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The following is an overview of the capital gains tax regulations currently in place for individuals. Note that the information is intended for individuals, not corporations. Over time these regulations may change, therefore it is important to make sure that the process outlined here is still in effect by contacting a certified accountant or Mexican Notario.

 

 

CAPITAL GAINS TAX

Capital gains tax law in Mexico states that tax is owed on the profit you receive when you sell your home or property. By law, you have three options when it comes to capital gains and you can use whichever is the better of the three options for you:

 

  1. You pay 28 percent* of the net profit. (There are a variety of deductions included in this option.)

 

  1. You pay 25 percent* of the gross sales amount with no deductions. Although a 28 percent capital gains tax may seem high, Mexico does have several laws and procedures that will assist you in maximizing your cost basis, thereby reducing your net profit and lowering your capital gains. The key is understanding these laws before you buy, not when you decide to sell.  *Percentages reflect the 2007 Tax Code.

 

  1. WHAT ABOUT THE PRIMARY RESIDENCE CAPITAL GAINS EXCLUSION?   Mexico, as well as the U.S., provides its residents a capital gains tax incentive for their primary home. The tax incentive in Mexico states that if you sell your “primary residence,” you pay no capital gains. This law is in place for “residents” (Mexican nationals or foreigners) of Mexico only, and there are several items required to establish residency status. In order to claim your home as your primary residence in Mexico, you must be able to prove that it really was your primary residence for a period of SIX MONTHS. At closing, you will be required to provide the Notary with a residence visa (FM3) or working permit (FM2), as well as  water and electric bills, paid tax receipts and your Trust — all in your name, all with the address of the home, and all in place for more than six months. In some circumstances, a tax ID number may be necessary. Please keep in mind that this is just a guideline of the requirements. It is necessary to communicate with the Notary prior to closing your transaction in order to know if you are eligible for exemption. *Based on the 2007 Tax Code.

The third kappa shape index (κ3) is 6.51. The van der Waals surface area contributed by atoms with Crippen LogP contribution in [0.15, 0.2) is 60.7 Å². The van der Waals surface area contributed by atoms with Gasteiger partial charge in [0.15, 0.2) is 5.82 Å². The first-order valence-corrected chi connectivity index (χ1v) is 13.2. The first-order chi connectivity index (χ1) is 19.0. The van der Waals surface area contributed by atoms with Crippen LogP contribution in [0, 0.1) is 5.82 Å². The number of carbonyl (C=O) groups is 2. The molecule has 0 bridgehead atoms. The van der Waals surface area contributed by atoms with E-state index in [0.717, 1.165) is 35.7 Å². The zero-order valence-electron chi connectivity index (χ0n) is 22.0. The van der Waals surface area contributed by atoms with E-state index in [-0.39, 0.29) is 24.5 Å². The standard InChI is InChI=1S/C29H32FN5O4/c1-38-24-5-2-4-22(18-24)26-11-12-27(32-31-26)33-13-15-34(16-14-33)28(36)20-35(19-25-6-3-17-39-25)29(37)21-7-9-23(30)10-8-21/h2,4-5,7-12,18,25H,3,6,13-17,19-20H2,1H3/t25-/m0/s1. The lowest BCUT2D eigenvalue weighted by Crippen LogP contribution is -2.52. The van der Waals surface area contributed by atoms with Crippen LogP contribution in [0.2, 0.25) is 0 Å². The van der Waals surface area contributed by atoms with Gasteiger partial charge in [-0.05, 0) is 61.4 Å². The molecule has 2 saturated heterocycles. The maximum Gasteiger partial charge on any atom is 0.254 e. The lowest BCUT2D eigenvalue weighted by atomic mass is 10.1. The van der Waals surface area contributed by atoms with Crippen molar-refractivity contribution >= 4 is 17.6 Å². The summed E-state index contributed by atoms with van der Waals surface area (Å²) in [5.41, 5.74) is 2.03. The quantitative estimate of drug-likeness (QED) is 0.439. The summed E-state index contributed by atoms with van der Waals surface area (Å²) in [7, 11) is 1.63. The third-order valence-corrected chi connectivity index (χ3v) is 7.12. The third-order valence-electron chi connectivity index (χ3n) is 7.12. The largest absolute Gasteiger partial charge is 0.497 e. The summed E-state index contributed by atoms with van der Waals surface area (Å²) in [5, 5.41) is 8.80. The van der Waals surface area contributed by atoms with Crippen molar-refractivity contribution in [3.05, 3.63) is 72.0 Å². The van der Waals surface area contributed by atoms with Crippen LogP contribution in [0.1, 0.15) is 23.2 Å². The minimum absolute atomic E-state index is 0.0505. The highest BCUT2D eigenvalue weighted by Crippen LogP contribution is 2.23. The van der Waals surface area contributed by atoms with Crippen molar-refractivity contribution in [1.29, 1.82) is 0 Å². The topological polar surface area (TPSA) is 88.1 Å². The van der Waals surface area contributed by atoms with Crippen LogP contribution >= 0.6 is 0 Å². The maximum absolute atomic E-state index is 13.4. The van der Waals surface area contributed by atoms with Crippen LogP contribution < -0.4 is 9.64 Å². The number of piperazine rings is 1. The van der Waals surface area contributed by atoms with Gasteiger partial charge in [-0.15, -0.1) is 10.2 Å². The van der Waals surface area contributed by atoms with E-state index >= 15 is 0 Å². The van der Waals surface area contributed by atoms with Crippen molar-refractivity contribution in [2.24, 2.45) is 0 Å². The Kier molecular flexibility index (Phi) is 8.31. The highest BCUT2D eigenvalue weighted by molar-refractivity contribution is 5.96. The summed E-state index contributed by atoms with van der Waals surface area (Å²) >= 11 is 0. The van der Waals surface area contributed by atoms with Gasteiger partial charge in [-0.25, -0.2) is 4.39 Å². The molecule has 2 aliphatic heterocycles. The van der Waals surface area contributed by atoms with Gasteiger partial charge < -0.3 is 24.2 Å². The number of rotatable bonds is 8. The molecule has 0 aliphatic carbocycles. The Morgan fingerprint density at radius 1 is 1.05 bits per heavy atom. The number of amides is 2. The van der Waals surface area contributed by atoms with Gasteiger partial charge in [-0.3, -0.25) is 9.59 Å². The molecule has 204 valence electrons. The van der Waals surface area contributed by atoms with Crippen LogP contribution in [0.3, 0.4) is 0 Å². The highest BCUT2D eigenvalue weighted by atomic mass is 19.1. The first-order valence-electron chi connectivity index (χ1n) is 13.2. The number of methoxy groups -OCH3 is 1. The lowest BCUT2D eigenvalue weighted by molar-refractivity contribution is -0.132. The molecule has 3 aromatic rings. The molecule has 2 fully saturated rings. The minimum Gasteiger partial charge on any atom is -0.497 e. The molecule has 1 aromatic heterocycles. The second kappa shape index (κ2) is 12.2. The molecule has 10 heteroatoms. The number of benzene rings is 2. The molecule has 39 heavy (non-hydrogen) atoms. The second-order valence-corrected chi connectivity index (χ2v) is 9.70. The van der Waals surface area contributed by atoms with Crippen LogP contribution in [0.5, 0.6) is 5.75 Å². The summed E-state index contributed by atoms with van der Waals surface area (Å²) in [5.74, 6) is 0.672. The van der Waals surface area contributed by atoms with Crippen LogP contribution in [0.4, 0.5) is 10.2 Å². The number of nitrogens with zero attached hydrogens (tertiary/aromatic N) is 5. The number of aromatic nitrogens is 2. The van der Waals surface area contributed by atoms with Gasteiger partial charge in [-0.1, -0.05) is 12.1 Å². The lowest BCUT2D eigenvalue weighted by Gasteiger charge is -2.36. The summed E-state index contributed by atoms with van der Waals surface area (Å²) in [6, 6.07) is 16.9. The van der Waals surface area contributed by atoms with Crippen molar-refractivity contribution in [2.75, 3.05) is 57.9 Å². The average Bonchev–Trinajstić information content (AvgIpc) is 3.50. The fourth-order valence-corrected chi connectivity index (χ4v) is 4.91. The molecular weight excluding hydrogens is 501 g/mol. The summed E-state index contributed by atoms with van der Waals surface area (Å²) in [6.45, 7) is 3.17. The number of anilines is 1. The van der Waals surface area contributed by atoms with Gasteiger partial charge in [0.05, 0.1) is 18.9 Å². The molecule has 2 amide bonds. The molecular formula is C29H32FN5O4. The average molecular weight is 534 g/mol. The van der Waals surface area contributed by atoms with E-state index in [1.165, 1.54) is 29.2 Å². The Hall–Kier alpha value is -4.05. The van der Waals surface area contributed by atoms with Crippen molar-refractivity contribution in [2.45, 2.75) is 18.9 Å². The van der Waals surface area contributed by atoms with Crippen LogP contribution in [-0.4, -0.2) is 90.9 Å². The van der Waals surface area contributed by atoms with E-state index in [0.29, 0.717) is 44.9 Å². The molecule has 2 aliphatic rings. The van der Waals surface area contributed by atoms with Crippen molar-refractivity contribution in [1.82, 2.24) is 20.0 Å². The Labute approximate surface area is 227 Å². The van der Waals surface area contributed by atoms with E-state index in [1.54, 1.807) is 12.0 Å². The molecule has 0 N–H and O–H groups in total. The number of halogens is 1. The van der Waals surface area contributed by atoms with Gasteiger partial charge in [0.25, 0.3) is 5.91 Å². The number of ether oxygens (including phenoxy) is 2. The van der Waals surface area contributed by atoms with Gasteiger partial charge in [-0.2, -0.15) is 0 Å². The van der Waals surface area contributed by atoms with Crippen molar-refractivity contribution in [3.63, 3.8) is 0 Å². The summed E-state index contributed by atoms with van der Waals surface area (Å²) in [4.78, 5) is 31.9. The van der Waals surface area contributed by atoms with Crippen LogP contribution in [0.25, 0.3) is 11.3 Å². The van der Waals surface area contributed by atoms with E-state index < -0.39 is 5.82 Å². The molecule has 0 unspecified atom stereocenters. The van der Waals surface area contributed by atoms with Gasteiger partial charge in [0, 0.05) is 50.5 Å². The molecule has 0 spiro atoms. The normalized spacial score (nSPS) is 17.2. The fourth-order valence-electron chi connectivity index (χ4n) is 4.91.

WHY SHOULD YOU TAKE ON THE SELLER’S CAPITAL GAINS LIABILITY?

 

The first step in calculating your capital gains is to subtract the value you have recorded in your trust, or Fideicomiso (fee-day-coe-me-so), from the sale price of your property. In the past, some real estate companies have recorded values lower than the actual purchase price in an effort to “save” taxes for their client; they thought they could save money on the two percent acquisition tax. This is a major error. Never record a lower value than what you actually paid for the property. Doing so simply establishes a lower cost basis for the property, which increases your capital gains tax liability.

 

An oversimplified example is: You wisely purchase a home site (lot) for $1 million, but unwisely record a value of $500,000. In the eyes of Mexican tax law, your cost basis is now $500,000. If you sell the lot for $1.2 million, you see a profit of $200,000. However, according to your recorded cost basis, Mexico sees a profit of $700,000 and your capital gains tax for Mexico will be 28 percent of $700,000 ($196,000) — a difference of $140,000 in profit. RE/MAX Mazatlan approach to ownership in Mexico, specifically the trust process, has been established to protect you and provide you with the legal means to safeguard your investment. Recording your authentic purchase price with proper documentation is the only way to maximize your potential profits. The bottom line is to always secure your property trust for the true value of your purchase as quickly as possible.